How immigrants are redefining 'American' in Southern California

ICE rescinds Secure Communities MOAs, program continues

Photo by Chad Miller/Flickr (Creative Commons)

U.S. Immigration and Customs Enforcement has confirmed a conference call held earlier today regarding the future of the agency's embattled Secure Communities fingerprint-sharing program, which several state and local governments have announced plans to drop. They can't, according to the agency's latest move.

Agency spokeswoman Nicole Navas in Washington, D.C. sent along this statement regarding "a conference call with stakeholders earlier today on this matter:"

“In order to clarify that a memorandum of agreement between ICE and a state is not required to operate Secure Communities for any jurisdiction, today, ICE Director John Morton sent a letter to Governors terminating all existing Secure Communities MOAs to avoid further confusion."

State and local jurisdictions had signed memorandums of agreement, or MOAs, with the federal government before initiating their participation in the program, which the agency has insisted is not optional. The agreements


ICE deportations by the numbers

Photo by olongapowoodcraft/Flickr (Creative Commons)

The record deportations logged by the Obama administration continue on pace, with more people deported in fiscal year 2010 than ever before. This year promises similar numbers: ICE records through May 23 show that 243,821 people have been deported since last Oct. 1, the start of the 2011 fiscal year.

From an agency chart, the ICE removal numbers from recent years:

FY 2010 = 392,862

FY 2009 = 389,834

FY 2008 = 369,221

FY 2007 = 291,060

The average daily population of immigrants in detention rose slightly from 30,295 in FY 2007 to 33,366 in FY 2020, though the average length of stay - for most, the time they are held while awaiting deportation - has decreased.

Despite a federal push to deport more convicted criminals, according to agency stats, 197,090 of those deported in FY 2010 did not have a criminal record - a little more than half. But among those who did, what was it for? According to an Associated Press analysis, a growing number of people have been deported following traffic and DUI arrests. From a story today:


With Dream Act a tough sell, ICE prosecutorial discretion memo will be put to test

Photo by olongapowoodcraft/Flickr (Creative Commons)

A recently reintroduced Development, Relief and Education for Alien Minors (DREAM) Act received its first Senate hearing this morning, in a chamber packed with young undocumented immigrants who stand to benefit from a bill that proposes granting conditional legal status to young people who arrived in the U.S. before age 16, provided they attend college or join the military and meet other criteria.

There's no date set yet for a vote, and the Dream Act has historically been a tough sell. In the meantime, though, the Obama administration recently clarified its position on Dream Act-eligible immigrants and where they fall on the priority scale for deportation, which is low.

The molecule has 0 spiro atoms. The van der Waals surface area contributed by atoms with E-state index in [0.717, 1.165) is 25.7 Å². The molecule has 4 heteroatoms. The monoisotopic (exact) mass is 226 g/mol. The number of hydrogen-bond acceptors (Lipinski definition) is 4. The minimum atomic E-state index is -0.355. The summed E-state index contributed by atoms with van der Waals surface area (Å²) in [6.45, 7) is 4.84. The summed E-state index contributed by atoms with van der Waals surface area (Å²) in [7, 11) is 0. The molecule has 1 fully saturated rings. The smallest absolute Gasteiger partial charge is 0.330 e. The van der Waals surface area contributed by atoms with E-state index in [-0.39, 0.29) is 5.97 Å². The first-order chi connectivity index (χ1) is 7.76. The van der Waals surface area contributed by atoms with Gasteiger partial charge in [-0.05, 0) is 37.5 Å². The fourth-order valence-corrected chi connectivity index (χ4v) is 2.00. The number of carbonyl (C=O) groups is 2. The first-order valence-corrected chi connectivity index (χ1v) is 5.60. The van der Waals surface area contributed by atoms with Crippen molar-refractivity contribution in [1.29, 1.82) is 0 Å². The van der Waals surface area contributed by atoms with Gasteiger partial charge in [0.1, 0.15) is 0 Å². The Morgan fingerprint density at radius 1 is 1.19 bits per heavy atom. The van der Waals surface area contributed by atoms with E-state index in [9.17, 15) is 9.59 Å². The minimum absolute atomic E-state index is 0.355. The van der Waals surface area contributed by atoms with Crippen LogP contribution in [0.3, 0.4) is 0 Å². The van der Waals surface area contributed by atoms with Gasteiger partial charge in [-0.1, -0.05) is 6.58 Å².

Earlier this month, as U.S. Immigration and Customs Enforcement announced planned reforms to its embattled Secure Communities enforcement program, among the memos released by the agency was one urging the use of prosecutorial discretion in the cases of certain immigrants when determining who should be detained or deported. Among these are undocumented immigrants who came as young children, have graduated from a U.S. high school, or who have pursued or are pursuing a college education. Those with military ties are on the list as well.


Secure Communities reform: Does anyone benefit?

Photo by Chad Miller/Flickr (Creative Commons)

It's been a few days since U.S. Immigration and Customs Enforcement announced planned reforms to its embattled Secure Communities enforcement program, which allows the fingerprints of people booked into local jails to be shared with immigration authorities.

The idea behind the changes, announced Friday, is to better focus the program on deporting serious criminals, to better train local law enforcement to understand its priorities, and to address any potential civil rights concerns.

Several immigrant advocates have denounced the changes as window dressing, but will any of these tweaks make a difference as to how many people get deported, and who? A few analyses since Friday's announcement have tried to answer this question.

  • A Houston Chronicle piece yesterday zeroed in on a key component, a memo from ICE director John Morton urging the use of prosecutorial discretion when determining who should be detained or deported, potentially sparing many. Morton's guidelines "instruct ICE officials to consider everything from a suspected illegal immigrant's community contributions to criminal history before making a determination on a case." More from the story:


Two sheriffs, two takes on Secure Communities

Photo by Pyrat Wesly/Flickr (Creative Commons)

In a three-part series this week, KPCC's Washington, D.C. correspondent Kitty Felde has been exploring the controversy over Secure Communities, a federal immigration enforcement program that also draws in local authorities. Yesterday, the Los Angeles City Council approved a resolution backing proposed California legislation that would allow individual cities and counties to opt out of the program, which they presently can't do.

Some law enforcement officials have complained that the program, which allows for the fingerprints of people booked into local jails to be shared with immigration authorities, undermines the trust of immigrant communities and potentially impedes policing. At the same time, others have praised it.

There is a stark divide, for example, between how the program is perceived by the sheriffs in Los Angeles and San Francisco. From today's piece: